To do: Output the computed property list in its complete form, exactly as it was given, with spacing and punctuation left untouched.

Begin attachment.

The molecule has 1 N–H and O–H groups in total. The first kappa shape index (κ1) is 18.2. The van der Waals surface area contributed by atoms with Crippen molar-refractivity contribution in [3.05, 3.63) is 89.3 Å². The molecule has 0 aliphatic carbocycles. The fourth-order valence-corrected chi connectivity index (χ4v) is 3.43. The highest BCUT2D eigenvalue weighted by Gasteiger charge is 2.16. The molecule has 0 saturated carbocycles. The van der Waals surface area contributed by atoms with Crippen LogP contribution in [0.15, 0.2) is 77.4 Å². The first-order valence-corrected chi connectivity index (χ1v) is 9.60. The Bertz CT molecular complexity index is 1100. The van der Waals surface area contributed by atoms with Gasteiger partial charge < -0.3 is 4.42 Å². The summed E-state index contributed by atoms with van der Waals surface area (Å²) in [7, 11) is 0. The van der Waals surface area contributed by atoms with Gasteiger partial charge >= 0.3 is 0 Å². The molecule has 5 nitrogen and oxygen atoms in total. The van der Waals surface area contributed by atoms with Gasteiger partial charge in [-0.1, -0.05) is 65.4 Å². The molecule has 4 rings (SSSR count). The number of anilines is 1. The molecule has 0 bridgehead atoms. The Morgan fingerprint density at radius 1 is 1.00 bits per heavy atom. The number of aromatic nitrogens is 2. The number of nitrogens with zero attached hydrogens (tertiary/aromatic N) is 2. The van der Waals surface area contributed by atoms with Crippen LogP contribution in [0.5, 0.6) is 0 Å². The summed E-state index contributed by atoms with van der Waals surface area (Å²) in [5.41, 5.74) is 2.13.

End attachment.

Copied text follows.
The molecule has 1 N–H and O–H groups in total. The first kappa shape index (κ1) is 18.2. The van der Waals surface area contributed by atoms with Crippen molar-refractivity contribution in [3.05, 3.63) is 89.3 Å². The molecule has 0 aliphatic carbocycles. The fourth-order valence-corrected chi connectivity index (χ4v) is 3.43. The highest BCUT2D eigenvalue weighted by Gasteiger charge is 2.16. The molecule has 0 saturated carbocycles. The van der Waals surface area contributed by atoms with Crippen LogP contribution in [0.15, 0.2) is 77.4 Å². The first-order valence-corrected chi connectivity index (χ1v) is 9.60. The Bertz CT molecular complexity index is 1100. The van der Waals surface area contributed by atoms with Gasteiger partial charge < -0.3 is 4.42 Å². The summed E-state index contributed by atoms with van der Waals surface area (Å²) in [7, 11) is 0. The van der Waals surface area contributed by atoms with Gasteiger partial charge >= 0.3 is 0 Å². The molecule has 5 nitrogen and oxygen atoms in total. The van der Waals surface area contributed by atoms with Gasteiger partial charge in [-0.1, -0.05) is 65.4 Å². The molecule has 4 rings (SSSR count). The number of anilines is 1. The molecule has 0 bridgehead atoms. The Morgan fingerprint density at radius 1 is 1.00 bits per heavy atom. The number of aromatic nitrogens is 2. The number of nitrogens with zero attached hydrogens (tertiary/aromatic N) is 2. The van der Waals surface area contributed by atoms with Crippen LogP contribution in [0.5, 0.6) is 0 Å². The summed E-state index contributed by atoms with van der Waals surface area (Å²) in [5.41, 5.74) is 2.13.